Plants and Animals

New Species of Cat Discovered in South America

November 29, 2013 | by Lisa Winter

Photo credit: Tambako the Jaguar

A new species of cat was discovered in southern Brazil. It was previously known, but incorrectly identified as a different species that lives in the northeast. This announcement comes from lead author Tatiane C. Trigo from the Federal University of Rio Grande du Sol’s Department of Genetics. The results were published in the most recent issue of Current Biology.

This newly discovered species, dubbed Leoparda guttulus was believed to have been the same species as L. tigrinus, a cat that looks incredibly similar with a nearby range that are also known as oncillas. Genetic testing of the mitochondrial DNA of oncillas in the northeastern and southern regions of the cats’ range has confirmed that they are two distinct species who do not interbreed. In fact, they have not interbred for thousands of years. Though the northeastern population is rarer than the southern population, naming tradition requires that the northeastern cats will retain the name L. tigrinus.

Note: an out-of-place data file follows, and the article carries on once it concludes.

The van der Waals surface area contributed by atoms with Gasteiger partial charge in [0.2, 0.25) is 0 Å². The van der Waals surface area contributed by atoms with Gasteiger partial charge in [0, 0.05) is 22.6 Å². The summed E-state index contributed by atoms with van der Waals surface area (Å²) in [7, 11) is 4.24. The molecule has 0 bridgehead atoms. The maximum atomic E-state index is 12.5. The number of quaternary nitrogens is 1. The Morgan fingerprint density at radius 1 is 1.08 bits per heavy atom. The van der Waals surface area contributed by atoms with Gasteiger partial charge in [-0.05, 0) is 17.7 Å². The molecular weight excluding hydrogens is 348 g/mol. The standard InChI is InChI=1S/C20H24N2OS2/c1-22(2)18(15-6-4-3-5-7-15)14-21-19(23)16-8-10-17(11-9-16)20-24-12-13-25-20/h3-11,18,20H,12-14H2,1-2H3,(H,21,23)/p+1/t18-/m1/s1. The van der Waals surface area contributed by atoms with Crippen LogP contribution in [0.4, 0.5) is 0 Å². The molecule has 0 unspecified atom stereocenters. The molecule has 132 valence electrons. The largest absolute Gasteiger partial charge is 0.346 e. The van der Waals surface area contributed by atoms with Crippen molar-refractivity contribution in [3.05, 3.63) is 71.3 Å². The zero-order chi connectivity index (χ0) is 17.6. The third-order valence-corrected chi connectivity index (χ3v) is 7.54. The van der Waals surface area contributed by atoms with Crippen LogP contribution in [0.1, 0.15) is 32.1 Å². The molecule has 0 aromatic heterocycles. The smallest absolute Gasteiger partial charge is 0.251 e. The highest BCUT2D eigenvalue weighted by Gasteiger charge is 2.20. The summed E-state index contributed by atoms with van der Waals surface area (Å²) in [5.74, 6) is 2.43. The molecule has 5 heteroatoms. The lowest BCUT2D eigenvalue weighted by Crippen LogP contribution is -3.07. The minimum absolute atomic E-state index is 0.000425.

L. guttulus is one of the smallest species of South American wild cat, as it isn’t much bigger than a typical domesticated house cat. As full grown adults, these cats weigh about 6.5 pounds (3 kilograms). They are mostly yellow with brown and black spotted markings. Their diet consists of small rodents and birds, which they can easily acquire by nimbly navigating around the trees, though they spend most of their time on the ground. There is still much to be learned about what makes these cats distinct from their previously assumed species and their conservation status will need to be determined to see if they qualify for protection.

Lack of gene flow between L. guttulus and L. tigrinus was likely exacerbated by interbreeding between L. tigrinus and the pampas cat (L. colocolo). There is also evidence that L. guttulus had interbred with Geoffroy’s cat (L. geoffroyi) which also lives in the south. This new information illustrates how much there is to learn about wild cat populations. The more we learn, the better we will be able to protect them and help ensure their survival.

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